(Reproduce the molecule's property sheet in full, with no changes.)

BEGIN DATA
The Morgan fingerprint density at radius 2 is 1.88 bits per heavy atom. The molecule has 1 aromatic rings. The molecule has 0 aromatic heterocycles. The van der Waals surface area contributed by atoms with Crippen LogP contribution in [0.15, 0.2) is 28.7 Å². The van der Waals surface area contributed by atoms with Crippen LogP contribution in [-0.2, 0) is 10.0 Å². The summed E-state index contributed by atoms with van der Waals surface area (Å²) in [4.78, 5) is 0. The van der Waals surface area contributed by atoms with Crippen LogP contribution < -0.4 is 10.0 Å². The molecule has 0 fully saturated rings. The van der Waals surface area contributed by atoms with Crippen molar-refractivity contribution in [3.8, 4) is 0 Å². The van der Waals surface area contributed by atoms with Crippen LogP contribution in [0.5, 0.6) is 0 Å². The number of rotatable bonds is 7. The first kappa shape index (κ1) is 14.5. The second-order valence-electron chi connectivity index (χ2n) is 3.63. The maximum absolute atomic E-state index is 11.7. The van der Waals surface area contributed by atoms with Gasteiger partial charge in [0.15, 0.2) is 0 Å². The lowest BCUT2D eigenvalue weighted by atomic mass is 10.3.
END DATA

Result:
The Morgan fingerprint density at radius 2 is 1.88 bits per heavy atom. The molecule has 1 aromatic rings. The molecule has 0 aromatic heterocycles. The van der Waals surface area contributed by atoms with Crippen LogP contribution in [0.15, 0.2) is 28.7 Å². The van der Waals surface area contributed by atoms with Crippen LogP contribution in [-0.2, 0) is 10.0 Å². The summed E-state index contributed by atoms with van der Waals surface area (Å²) in [4.78, 5) is 0. The van der Waals surface area contributed by atoms with Crippen LogP contribution < -0.4 is 10.0 Å². The molecule has 0 fully saturated rings. The van der Waals surface area contributed by atoms with Crippen molar-refractivity contribution in [3.8, 4) is 0 Å². The van der Waals surface area contributed by atoms with Crippen LogP contribution in [0.5, 0.6) is 0 Å². The number of rotatable bonds is 7. The first kappa shape index (κ1) is 14.5. The second-order valence-electron chi connectivity index (χ2n) is 3.63. The maximum absolute atomic E-state index is 11.7. The van der Waals surface area contributed by atoms with Gasteiger partial charge in [0.15, 0.2) is 0 Å². The lowest BCUT2D eigenvalue weighted by atomic mass is 10.3.